Working Papers

2007-09 | June 2010


How Robustness Can Lower the Cost of Discretion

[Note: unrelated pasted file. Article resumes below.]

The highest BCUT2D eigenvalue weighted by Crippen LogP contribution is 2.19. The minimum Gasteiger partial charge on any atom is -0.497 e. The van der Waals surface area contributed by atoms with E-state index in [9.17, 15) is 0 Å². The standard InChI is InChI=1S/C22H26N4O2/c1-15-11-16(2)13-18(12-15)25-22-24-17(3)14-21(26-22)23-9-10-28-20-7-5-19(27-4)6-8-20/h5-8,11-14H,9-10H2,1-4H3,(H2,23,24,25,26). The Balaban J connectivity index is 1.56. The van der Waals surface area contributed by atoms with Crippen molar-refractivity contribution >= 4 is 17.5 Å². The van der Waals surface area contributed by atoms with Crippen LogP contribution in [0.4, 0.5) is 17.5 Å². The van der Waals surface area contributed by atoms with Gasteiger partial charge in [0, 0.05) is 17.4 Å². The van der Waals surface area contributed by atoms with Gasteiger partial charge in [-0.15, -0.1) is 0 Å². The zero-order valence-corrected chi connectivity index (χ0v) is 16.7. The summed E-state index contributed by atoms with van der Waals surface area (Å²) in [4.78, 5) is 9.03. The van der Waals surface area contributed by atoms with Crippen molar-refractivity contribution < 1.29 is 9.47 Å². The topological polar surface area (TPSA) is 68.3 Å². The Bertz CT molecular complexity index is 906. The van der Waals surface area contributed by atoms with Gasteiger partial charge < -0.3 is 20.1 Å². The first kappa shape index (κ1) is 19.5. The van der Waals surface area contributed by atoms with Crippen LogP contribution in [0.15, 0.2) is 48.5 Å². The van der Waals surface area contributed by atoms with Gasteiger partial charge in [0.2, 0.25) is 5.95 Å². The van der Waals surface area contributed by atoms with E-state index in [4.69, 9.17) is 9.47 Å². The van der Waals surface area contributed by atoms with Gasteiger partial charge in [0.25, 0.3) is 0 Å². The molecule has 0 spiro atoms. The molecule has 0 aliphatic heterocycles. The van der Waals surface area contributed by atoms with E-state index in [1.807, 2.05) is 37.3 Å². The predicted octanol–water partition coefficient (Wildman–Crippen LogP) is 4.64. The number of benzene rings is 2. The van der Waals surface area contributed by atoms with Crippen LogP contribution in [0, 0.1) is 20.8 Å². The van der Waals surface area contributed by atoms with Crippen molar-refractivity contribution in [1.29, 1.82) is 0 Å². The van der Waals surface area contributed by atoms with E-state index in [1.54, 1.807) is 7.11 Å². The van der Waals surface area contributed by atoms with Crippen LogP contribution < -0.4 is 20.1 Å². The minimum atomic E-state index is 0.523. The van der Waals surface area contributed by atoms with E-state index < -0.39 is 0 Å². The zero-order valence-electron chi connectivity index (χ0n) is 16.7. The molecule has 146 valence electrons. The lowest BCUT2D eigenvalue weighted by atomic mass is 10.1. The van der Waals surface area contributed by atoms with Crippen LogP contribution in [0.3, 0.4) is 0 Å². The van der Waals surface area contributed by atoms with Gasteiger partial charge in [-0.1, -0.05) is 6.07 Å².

Model uncertainty has the potential to change importantly how monetary policy is conducted, making it an issue that central banks cannot ignore. Using a standard new Keynesian business cycle model, this paper analyzes the behavior of a central bank that conducts policy under discretion while fearing that its model is misspecified. The main results are as follows. First, policy performance can be improved if the discretionary central bank implements a robust policy. This important result is obtained because the central bank's desire for robustness directs it to assertively stabilize inflation, thereby mitigating the stabilization bias associated with discretionary policymaking. Second, the central bank's fear of model misspecification leads it to forecast future outcomes under the belief that inflation (in particular) will be persistent and have large unconditional variance, raising the probability of extreme outcomes. Private agents, however, anticipating the policy response, make decisions under the belief that inflation will be more closely stabilized, that is, more tightly distributed, than under rational expectations. Finally, as a technical contribution, the paper shows how to solve with robustness an important class of linear-quadratic decision problems.

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